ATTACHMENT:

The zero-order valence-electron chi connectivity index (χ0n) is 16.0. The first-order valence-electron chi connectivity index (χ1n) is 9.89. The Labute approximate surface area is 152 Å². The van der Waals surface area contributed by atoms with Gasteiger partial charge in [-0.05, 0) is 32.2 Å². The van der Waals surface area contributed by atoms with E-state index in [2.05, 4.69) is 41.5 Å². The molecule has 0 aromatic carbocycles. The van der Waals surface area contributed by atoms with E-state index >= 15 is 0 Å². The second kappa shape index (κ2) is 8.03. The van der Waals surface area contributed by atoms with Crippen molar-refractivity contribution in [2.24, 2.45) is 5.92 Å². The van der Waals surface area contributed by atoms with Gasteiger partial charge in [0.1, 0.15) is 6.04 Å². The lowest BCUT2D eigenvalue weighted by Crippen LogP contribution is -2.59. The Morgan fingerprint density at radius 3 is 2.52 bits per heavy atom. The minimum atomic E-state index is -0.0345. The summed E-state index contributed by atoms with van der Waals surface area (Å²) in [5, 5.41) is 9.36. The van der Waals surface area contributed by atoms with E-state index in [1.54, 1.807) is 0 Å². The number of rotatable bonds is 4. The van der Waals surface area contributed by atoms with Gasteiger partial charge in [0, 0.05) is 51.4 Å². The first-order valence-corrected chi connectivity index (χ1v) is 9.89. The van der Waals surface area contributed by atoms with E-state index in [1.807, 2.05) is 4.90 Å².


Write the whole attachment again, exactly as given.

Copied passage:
The zero-order valence-electron chi connectivity index (χ0n) is 16.0. The first-order valence-electron chi connectivity index (χ1n) is 9.89. The Labute approximate surface area is 152 Å². The van der Waals surface area contributed by atoms with Gasteiger partial charge in [-0.05, 0) is 32.2 Å². The van der Waals surface area contributed by atoms with E-state index in [2.05, 4.69) is 41.5 Å². The molecule has 0 aromatic carbocycles. The van der Waals surface area contributed by atoms with E-state index >= 15 is 0 Å². The second kappa shape index (κ2) is 8.03. The van der Waals surface area contributed by atoms with Crippen molar-refractivity contribution in [2.24, 2.45) is 5.92 Å². The van der Waals surface area contributed by atoms with Gasteiger partial charge in [0.1, 0.15) is 6.04 Å². The lowest BCUT2D eigenvalue weighted by Crippen LogP contribution is -2.59. The Morgan fingerprint density at radius 3 is 2.52 bits per heavy atom. The minimum atomic E-state index is -0.0345. The summed E-state index contributed by atoms with van der Waals surface area (Å²) in [5, 5.41) is 9.36. The van der Waals surface area contributed by atoms with E-state index in [1.54, 1.807) is 0 Å². The number of rotatable bonds is 4. The van der Waals surface area contributed by atoms with Gasteiger partial charge in [0, 0.05) is 51.4 Å². The first-order valence-corrected chi connectivity index (χ1v) is 9.89. The van der Waals surface area contributed by atoms with E-state index in [1.807, 2.05) is 4.90 Å².